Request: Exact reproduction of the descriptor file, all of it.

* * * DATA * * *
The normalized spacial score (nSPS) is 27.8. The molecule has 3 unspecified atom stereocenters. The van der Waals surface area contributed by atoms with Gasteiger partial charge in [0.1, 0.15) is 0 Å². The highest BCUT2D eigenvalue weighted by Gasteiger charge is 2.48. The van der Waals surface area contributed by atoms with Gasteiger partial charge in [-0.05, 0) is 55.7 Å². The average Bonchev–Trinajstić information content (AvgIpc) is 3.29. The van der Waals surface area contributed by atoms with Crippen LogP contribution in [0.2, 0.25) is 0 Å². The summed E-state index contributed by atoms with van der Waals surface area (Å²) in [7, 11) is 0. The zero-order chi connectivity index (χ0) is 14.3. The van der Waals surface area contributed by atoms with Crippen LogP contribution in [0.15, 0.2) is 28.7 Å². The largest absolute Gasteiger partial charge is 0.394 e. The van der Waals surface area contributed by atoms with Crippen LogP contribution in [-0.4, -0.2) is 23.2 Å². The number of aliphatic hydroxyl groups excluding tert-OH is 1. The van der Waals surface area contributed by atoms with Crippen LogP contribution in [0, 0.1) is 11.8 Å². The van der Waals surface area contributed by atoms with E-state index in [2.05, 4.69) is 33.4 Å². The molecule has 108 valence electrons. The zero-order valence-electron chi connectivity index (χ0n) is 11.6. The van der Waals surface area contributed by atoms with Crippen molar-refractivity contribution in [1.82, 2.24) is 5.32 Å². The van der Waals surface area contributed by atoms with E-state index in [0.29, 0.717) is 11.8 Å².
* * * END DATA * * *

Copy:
The normalized spacial score (nSPS) is 27.8. The molecule has 3 unspecified atom stereocenters. The van der Waals surface area contributed by atoms with Gasteiger partial charge in [0.1, 0.15) is 0 Å². The highest BCUT2D eigenvalue weighted by Gasteiger charge is 2.48. The van der Waals surface area contributed by atoms with Gasteiger partial charge in [-0.05, 0) is 55.7 Å². The average Bonchev–Trinajstić information content (AvgIpc) is 3.29. The van der Waals surface area contributed by atoms with Crippen LogP contribution in [0.2, 0.25) is 0 Å². The summed E-state index contributed by atoms with van der Waals surface area (Å²) in [7, 11) is 0. The zero-order chi connectivity index (χ0) is 14.3. The van der Waals surface area contributed by atoms with Crippen LogP contribution in [0.15, 0.2) is 28.7 Å². The largest absolute Gasteiger partial charge is 0.394 e. The van der Waals surface area contributed by atoms with Crippen LogP contribution in [-0.4, -0.2) is 23.2 Å². The number of aliphatic hydroxyl groups excluding tert-OH is 1. The van der Waals surface area contributed by atoms with Crippen LogP contribution in [0, 0.1) is 11.8 Å². The van der Waals surface area contributed by atoms with E-state index in [2.05, 4.69) is 33.4 Å². The molecule has 108 valence electrons. The zero-order valence-electron chi connectivity index (χ0n) is 11.6. The van der Waals surface area contributed by atoms with Crippen molar-refractivity contribution in [1.82, 2.24) is 5.32 Å². The van der Waals surface area contributed by atoms with E-state index in [0.29, 0.717) is 11.8 Å².